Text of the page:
Note: this is not a criticism of the recent proposed voting changes. Those are the kind of fine tunings after long consideration that are reasonable.
I've gone through a period where I questioned large parts of how the monestary works. Why are node reputations hidden, why XP, why limited votes, etc.
There may be reasonable arguments for changing many things; the problem with following reason is that human nature is not so easily predicted. Much of how people use perlmonks is driven by a complex combination of everything :) to do with the site. To introduce major changes (e.g. allowing a user to see all node reputations upon request) would require a real conviction, not just that that would rationally seem better, but that overall things are not working as they are.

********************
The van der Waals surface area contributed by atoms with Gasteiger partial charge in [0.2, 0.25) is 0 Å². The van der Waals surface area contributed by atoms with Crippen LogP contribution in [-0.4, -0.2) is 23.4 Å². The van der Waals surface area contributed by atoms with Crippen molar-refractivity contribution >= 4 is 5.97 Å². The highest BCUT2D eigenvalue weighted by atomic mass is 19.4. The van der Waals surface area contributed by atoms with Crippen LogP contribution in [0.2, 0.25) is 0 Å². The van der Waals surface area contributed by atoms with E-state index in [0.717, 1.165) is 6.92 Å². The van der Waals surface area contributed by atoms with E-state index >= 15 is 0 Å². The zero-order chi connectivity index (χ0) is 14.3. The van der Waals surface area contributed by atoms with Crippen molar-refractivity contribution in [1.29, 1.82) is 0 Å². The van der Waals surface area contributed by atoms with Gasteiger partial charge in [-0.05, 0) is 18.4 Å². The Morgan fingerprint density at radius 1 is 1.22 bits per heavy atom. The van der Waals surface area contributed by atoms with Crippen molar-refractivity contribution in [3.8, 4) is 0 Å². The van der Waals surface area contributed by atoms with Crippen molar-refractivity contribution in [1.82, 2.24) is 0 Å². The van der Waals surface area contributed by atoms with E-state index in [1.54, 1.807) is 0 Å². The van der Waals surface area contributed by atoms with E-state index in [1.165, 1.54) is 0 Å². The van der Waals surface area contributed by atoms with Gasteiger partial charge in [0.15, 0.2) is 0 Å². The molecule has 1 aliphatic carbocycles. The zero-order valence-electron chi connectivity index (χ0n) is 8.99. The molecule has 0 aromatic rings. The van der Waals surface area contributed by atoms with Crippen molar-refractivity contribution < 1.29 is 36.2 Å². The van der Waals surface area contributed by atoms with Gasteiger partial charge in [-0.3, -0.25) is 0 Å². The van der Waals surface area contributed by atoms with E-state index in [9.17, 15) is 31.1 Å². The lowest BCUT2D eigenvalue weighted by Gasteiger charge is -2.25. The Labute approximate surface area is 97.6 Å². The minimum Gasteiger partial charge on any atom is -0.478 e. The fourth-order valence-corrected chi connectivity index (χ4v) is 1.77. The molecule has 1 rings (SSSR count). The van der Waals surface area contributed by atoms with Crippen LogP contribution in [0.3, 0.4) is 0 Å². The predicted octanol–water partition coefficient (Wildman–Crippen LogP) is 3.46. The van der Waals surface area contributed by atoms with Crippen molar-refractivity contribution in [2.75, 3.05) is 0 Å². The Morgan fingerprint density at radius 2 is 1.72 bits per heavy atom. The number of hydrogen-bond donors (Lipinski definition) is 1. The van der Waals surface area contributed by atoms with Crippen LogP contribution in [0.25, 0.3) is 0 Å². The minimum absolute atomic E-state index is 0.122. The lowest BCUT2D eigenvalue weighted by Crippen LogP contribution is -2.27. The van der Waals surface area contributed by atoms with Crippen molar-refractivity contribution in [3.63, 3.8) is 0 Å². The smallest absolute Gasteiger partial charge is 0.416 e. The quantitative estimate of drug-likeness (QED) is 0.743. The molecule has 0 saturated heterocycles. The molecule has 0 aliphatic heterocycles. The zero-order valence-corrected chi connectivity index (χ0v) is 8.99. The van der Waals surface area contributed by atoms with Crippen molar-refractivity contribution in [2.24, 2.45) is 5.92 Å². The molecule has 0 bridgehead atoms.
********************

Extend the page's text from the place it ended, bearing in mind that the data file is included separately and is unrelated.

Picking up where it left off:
And things are working. Somehow, our founders have got things right. But how do you validate that assertion empirically? One metric is how prone to returning to the site experienced monks are. A quick sort through Saints in our Book shows:
|Last here||# of Saints|
|> 52 weeks ago||2|
|26-52 weeks ago||8|
|13-25 weeks ago||7|
|5-12 weeks ago||20|
|3-4 weeks ago||9|
|1-2 weeks ago||20|
|< 1 week ago||186|
I find those numbers extremely impressive.
janitored by ybiC: Retitle to improve searchability - s/it/(the PM XP system)/
, properly balanced <p> and <tr> tags to avoid breaking intitial tests of "Proper nesting of HTML to be enforced"